Welcome to The Rap Report!
We finally did it! Knowledge and The Verbal Arteest made a podcast!
In this episode we discuss:
- Sadat X – Agua
- DJ Khaled – Major Key
- Schoolboy Q – Blank Face
Sorry the audio quality is crap, we’re working on that! That’s why this is episode negative one, and why there seems to be two intros*. These negative episode numbers will continue for a little while until we get better. Expect another episode very soon!
*We’ve been talking about doing this for ages and now we’ve finally made it happen. But, it turns out that podcasting isn’t the easiest task in the world. So there’s a whole ~45 minute segment that we decided to cut from between the two intros. It wasn’t the worst audio ever, but there was too much dead air for us to not even be talking about the selected albums.
Two recent interviews have all but confirmed what I suspected about Schoolboy Q’s Oxymoron album: it’s the product of the tedious, usually fruitless process of trying to please a major label while still making honest art. This isn’t surprising, nor is it a new trend. Most of my reviews note the lack of quality that results from serving these two opposing masters. But, until major labels curb their interference or mercifully die off, these stories will continue to be noteworthy. Especially when the artist complains so quickly after the release of his/her first album, and especially when that album seems to have succeeded with both critics and fans (Oxymoron has a 79/100 on Metacritic and debuted at #1) And, selfishly, especially when I just finished panning the album for this very problem.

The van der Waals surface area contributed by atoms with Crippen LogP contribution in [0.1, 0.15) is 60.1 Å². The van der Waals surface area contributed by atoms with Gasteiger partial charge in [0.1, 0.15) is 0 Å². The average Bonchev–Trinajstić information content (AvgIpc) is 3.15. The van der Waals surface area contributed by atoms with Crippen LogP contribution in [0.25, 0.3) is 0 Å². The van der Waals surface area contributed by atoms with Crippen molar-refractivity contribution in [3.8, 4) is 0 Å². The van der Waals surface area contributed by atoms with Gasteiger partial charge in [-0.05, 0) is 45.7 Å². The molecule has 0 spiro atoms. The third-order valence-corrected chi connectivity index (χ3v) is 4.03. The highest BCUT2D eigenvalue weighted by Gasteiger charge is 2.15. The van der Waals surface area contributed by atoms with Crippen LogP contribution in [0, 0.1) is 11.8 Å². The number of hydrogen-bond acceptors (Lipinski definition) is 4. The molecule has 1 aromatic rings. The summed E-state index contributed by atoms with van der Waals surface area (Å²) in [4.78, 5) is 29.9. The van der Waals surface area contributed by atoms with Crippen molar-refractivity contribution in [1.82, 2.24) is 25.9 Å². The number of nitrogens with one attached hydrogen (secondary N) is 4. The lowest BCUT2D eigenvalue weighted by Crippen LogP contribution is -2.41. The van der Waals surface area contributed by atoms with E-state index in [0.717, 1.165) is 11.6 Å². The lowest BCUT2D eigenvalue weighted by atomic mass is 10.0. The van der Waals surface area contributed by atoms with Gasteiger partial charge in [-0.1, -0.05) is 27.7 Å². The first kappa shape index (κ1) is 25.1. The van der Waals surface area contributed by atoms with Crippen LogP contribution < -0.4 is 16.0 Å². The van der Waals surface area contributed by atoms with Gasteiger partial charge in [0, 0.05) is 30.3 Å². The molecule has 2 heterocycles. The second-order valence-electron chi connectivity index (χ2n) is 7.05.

Continue reading Did Interscope’s Expectations Stifle Schoolboy Q’s Creativity?
Schoolboy Q had failed to impress me up until now, so the level of hype before Oxymoron’s release surprised me. I expected a Lloyd Banks level of hype, where we’re paying attention out of respect for his more popular teammate, but Q seemed to warrant his own love. Unfortunately, the radio interviews and the acclaim for the lead-up singles didn’t match his actual talent in my opinion. Collard Greens and Man of the Year were fun songs, but not fun enough to hide their emptiness, so neither lead-up single convinced me that a great album was on the way. Sure enough, hype-be-damned, Oxymoron only managed to slightly impress me. Here’s how:
Continue reading Schoolboy Q – Oxymoron